The Pioneer DJ DDJ-SX2 has been around for a bit now and is considered one of the top DJ controllers for Serato DJ. In this second iteration, it got updated with colored performance pads and support for Serato Flip.
The Reloop Mixon 4 is the new kid on the block and has a similar layout to the DDJ-SX2, with some really important differences:
- The Mixon 4 supports IOS and Android devices running the djay Pro app and has a dock that can hold a 12 inch iPad Pro.
- The SX2 has a hardware mixer that can be used with Serato DVS to connect external audio sources such as turntables and media players
- The SX2 costs a bit more: USD 980 (check current price) against USD 799 (check current price) for the Mixon 4. Not a big difference, but important enough to play a role in a buying decision.
Before we dive into the hardware differences, let’s first concentrate on what DJ software each controller supports.
The DDJ-SX2 is mainly a Serato DJ controller, and it’s hardware controls are meant to do that primarily. But the SX2 works fine with Rekordbox DJ as well. This is important as Rekordbox DJ is quickly gaining ground and might become the DJ software of choice of many professional DJ’s in the years to come. It equally supports Serato DVS and Rekordbox DVS and it comes in the box with a license for Serato DJ and Pitch ‘n Time DJ.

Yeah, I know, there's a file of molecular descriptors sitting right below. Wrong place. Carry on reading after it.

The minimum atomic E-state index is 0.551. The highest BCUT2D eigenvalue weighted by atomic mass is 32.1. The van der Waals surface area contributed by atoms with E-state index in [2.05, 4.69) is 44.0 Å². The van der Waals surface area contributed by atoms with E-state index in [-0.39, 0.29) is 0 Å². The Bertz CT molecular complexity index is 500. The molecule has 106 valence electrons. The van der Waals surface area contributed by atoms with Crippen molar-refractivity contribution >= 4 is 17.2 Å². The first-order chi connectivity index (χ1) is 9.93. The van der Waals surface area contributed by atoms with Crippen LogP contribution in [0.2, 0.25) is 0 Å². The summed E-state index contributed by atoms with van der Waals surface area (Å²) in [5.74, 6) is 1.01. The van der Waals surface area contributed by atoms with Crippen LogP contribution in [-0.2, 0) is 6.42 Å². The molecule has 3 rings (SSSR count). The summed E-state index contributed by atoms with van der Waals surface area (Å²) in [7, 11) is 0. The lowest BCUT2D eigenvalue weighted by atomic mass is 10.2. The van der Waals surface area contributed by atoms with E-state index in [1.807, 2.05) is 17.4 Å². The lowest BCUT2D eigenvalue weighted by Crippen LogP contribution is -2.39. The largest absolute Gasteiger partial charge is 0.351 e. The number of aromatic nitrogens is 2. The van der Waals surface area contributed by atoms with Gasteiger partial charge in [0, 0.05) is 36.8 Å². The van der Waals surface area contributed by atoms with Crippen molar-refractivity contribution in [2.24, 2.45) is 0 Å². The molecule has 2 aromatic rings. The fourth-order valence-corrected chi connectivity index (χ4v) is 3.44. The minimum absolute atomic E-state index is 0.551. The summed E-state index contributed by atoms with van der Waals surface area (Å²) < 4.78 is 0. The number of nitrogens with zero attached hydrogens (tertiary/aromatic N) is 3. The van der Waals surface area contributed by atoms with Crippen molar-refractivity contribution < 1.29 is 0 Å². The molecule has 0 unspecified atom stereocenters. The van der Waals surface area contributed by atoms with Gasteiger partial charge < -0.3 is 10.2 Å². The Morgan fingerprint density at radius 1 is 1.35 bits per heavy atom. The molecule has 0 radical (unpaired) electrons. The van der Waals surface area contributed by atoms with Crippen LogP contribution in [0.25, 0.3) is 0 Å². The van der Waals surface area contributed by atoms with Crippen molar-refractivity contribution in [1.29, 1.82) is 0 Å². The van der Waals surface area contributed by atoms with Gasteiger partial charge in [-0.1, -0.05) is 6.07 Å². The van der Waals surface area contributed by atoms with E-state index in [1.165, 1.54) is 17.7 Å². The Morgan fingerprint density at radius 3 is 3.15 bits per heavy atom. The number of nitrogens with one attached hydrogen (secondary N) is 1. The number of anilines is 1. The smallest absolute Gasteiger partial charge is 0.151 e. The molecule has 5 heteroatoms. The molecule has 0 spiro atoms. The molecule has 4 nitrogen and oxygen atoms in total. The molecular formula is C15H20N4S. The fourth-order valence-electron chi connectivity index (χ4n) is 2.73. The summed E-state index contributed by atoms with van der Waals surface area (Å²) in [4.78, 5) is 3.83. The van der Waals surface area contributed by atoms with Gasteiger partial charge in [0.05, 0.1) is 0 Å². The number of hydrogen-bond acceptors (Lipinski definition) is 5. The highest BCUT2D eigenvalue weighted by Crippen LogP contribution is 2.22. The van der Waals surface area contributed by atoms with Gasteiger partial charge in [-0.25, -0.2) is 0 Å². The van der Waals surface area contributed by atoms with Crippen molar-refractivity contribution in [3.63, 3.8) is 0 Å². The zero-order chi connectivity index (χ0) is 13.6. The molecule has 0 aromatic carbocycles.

The Mixon 4 was also designed with Serato DJ in mind and most of the hardware controls are centered around Serato. But there is native support for djay Pro as well, including a nice and large docking back for up to an iPad Pro 12 inch. This means the DJ controller not only works on Windows and Mac but also with IOS and Android.
Both controllers are roughly the same size: around 650 mm in width and 350 mm in depth, with the DDJ-SX2 being slightly larger and the Mixon 4 slightly deeper. They also weigh more or less the same: 5.3 Kg for the Mixon 4 against 5.8 Kg for the DDJ-SX2.
The DDJ-SX2 feels overall slightly better made compared to the Mixon 4. Both are plastic controllers, but the Mixon 4 has feels somehow more plastic around the knobs and other controls than the SX2. This is not a big issue and the Mixon 4 is definitely solidly built, but if you are looking for the best quality feel possible then the SX2 has the upper hand.
The decks compared
Pioneer DJ DDJ-SX2
If you are familiar with Pioneer DJ CDJ/XDJ media players, then the SX2’s deck layout will feel very familiar. The deck has the typical 8 performance pads dedicated to different Serato DJ performance features (Hot Cues, Roll, Slicer and Sampler).
There are dedicated controls for Serato Flip and Pitch Play is supported as well. The jog wheel has a center LCD display that indicates track progression and needle position, and there is a touch strip as well for easy track navigation. The pitch fader is large and there are buttons for censor/reverse and to activate slip mode.
Reloop Mixon 4
The Mixon 4 is very comparable. The performance section looks pretty much the same and supports roughly the same Serato DJ performance functions as the DDJ-SX2. The Mixon 4 has dedicated buttons to activate Key lock and Key sync in Serato DJ, allowing you to lock the key of the playing track and instantly sync the key of two tracks.